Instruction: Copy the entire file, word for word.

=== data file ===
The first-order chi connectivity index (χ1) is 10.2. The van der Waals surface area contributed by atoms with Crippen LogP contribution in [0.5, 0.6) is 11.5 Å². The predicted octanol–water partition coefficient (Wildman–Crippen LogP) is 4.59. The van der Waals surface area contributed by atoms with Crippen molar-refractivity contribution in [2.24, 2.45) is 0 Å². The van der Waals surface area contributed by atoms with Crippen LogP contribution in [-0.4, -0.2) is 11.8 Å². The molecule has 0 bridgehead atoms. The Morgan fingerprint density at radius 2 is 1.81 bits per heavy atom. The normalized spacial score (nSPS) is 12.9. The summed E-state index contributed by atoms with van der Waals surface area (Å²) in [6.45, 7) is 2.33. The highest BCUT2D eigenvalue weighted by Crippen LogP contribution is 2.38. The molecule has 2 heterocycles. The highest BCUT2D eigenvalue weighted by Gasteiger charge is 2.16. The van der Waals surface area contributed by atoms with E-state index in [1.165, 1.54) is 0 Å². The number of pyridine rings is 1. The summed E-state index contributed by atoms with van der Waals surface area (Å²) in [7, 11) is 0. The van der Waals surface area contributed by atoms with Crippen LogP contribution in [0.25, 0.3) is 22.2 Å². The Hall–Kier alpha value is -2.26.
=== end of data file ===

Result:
The first-order chi connectivity index (χ1) is 10.2. The van der Waals surface area contributed by atoms with Crippen LogP contribution in [0.5, 0.6) is 11.5 Å². The predicted octanol–water partition coefficient (Wildman–Crippen LogP) is 4.59. The van der Waals surface area contributed by atoms with Crippen molar-refractivity contribution in [2.24, 2.45) is 0 Å². The van der Waals surface area contributed by atoms with Crippen LogP contribution in [-0.4, -0.2) is 11.8 Å². The molecule has 0 bridgehead atoms. The Morgan fingerprint density at radius 2 is 1.81 bits per heavy atom. The normalized spacial score (nSPS) is 12.9. The summed E-state index contributed by atoms with van der Waals surface area (Å²) in [6.45, 7) is 2.33. The highest BCUT2D eigenvalue weighted by Crippen LogP contribution is 2.38. The molecule has 2 heterocycles. The highest BCUT2D eigenvalue weighted by Gasteiger charge is 2.16. The van der Waals surface area contributed by atoms with E-state index in [1.165, 1.54) is 0 Å². The number of pyridine rings is 1. The summed E-state index contributed by atoms with van der Waals surface area (Å²) in [7, 11) is 0. The van der Waals surface area contributed by atoms with Crippen LogP contribution in [0.25, 0.3) is 22.2 Å². The Hall–Kier alpha value is -2.26.